It might not be business as usual for the Labour Party conference this year – but at lunch-time (September 21) Labour Connected treated online viewers to a full debate about the future of employment in this country, entitled ‘Jobs, jobs, jobs.’ The panel comprised trade union leaders and MPs and included Unite general secretary Len McCluskey.
Many issues job-related were discussed including unstable working conditions, women’s unpaid work, bolder ideas for the future of work. Len McCluskey was asked to respond to, “What more can be done by the Labour Party to encourage trade union membership?”
McCluskey replied that there was, “an urgency to the current crisis facing us with jobs – and that is the extension of the Jobs Retention Scheme (JRS).” He reported, “4.5m workers are currently on that scheme and they must be having sleepless nights over what will happen to them when the scheme ends.
“I can assure you – and it angers me – that German workers, French workers, Spanish workers are all sleeping easy – because their governments are protecting them. German workers will have a retention scheme for two years and I believe it’s an indefinite time in Spain.
“We really need a robust UK economy. If the government doesn’t step up to the plate we face becoming a ‘Wasteland UK’. If the floor is pulled from under workers’ feet when the JRS ends then we’re in serious trouble – and it is women and young workers who will suffer the most.
“Keir [Starmer] needs to be with us and on the side of ordinary working people,” he added. McCluskey praised Labour’s policies – especially on the green new deal and the many good ideas Labour has to protect workers.
“So to answer the question what can Labour do to help the unions, they already are. It is good to note that recent leaders of the Labour Party – Jeremy Corbyn, John McDonnell and now Keir have embraced trade unions as a key part of the Labour Party.
“I know Keir is keen to open communications with unions. Labour needs to promote trade unions as a force for good. I urge viewers of this debate who are not in a union to join. The pandemic has shown how vital trade unions are. We are the largest voluntary sector body, we speak up for our communities, we are a force for good.”
Following a discussion on the green new deal the question was posed, ‘what if certain jobs key to the economy are not green?’
“I’m excited about the prospects of a green new deal,” replied McCluskey. “From tidal to solar, it’s vital for jobs that we make those things here. But not every job can be a green job, we have to make sure all workers are protected and don’t pay for this pandemic.”
McCluskey referred to the examples of aviation, aerospace and automotive manufacturing.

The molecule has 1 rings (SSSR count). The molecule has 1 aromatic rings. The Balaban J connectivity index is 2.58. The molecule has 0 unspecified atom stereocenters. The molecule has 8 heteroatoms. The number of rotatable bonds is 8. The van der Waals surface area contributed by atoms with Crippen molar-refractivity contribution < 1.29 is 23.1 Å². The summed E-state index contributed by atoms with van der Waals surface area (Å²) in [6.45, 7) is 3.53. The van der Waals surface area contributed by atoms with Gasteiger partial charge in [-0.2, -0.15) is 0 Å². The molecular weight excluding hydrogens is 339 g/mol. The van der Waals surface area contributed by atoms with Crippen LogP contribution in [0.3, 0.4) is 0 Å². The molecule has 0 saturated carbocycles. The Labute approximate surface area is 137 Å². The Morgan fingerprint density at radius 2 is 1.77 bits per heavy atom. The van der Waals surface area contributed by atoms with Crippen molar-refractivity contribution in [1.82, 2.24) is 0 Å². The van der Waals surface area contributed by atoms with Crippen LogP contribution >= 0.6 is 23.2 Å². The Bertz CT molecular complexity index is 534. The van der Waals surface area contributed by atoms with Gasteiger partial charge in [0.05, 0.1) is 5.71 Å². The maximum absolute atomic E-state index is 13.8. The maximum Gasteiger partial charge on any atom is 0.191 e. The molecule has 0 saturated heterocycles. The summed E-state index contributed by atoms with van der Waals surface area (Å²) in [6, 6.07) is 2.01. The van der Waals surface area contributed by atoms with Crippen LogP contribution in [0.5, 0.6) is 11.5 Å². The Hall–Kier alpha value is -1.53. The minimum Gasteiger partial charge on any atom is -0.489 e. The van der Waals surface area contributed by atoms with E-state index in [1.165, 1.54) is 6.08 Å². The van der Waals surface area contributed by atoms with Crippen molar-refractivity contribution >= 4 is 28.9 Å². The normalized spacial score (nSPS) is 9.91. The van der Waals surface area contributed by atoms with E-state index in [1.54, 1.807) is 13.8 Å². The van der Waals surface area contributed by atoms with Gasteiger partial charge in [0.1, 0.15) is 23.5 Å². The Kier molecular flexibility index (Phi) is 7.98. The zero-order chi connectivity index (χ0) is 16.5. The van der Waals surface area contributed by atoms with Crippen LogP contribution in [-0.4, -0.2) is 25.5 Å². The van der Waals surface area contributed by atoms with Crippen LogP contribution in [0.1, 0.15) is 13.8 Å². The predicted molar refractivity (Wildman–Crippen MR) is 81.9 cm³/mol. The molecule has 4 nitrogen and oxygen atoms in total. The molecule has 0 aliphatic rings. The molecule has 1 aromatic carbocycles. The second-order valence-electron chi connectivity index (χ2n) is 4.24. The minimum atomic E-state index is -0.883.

Aviation: support package needed
“It’s not possible for every job to be a green job. Take aviation as an example. We desperately need a support package from the government – this industry is critical to our economy – and not just to travel abroad, but for all elements of our economy. We’ve been calling on the government to talk to us about protecting these jobs since March.
“But it’s not just jobs in aviation – it is jobs in aerospace and manufacturing, workers in the supply chains – literally hundreds of thousands of workers are affected. It’s our firm belief that all workers should be protected through this crisis.”
McCluskey referred to the state of apprenticeships – the next generation of workers. He reported that, “Compared to last year we are 76 per cent down on apprenticeship take ups – despite there being a £3bn fund for them.”
Answering the question how do you get the best for trade union members now, he replied, “At the end of the last war the American president Franklin D Roosevelt introduced the ‘new deal’ for workers and that is what we need now. I hope Keir will embrace these ideas in his speech tomorrow.”
And on the government, McCluskey poignantly said, “This prime minister seems himself as a latter day Churchill. We’re effectively in a war and I would remind him that yes, Churchill won the war, but Attlee won the election with a vision for a better life for working people.”
“So I would say to Labour Party leaders, be bold, be brave. Embrace the manifesto policies that were popular last year with the public, that’s the way to win the red wall seats back. Be bold, be brave and push the evils of what’s happening to our economy into the dustbin of history.”
Finally, McCluskey was asked what was the most important action a viewer could take for the future of work in the UK?
McCluskey responded, “To Labour members my closing message on jobs is to believe – believe in your values and if you haven’t done so join a trade union. And to those members of the public not in a union, join one. To those not in the Labour Party, join it. Help us to fight for the decent society I know we can deliver.”
By Amanda Campbell @amanda_unite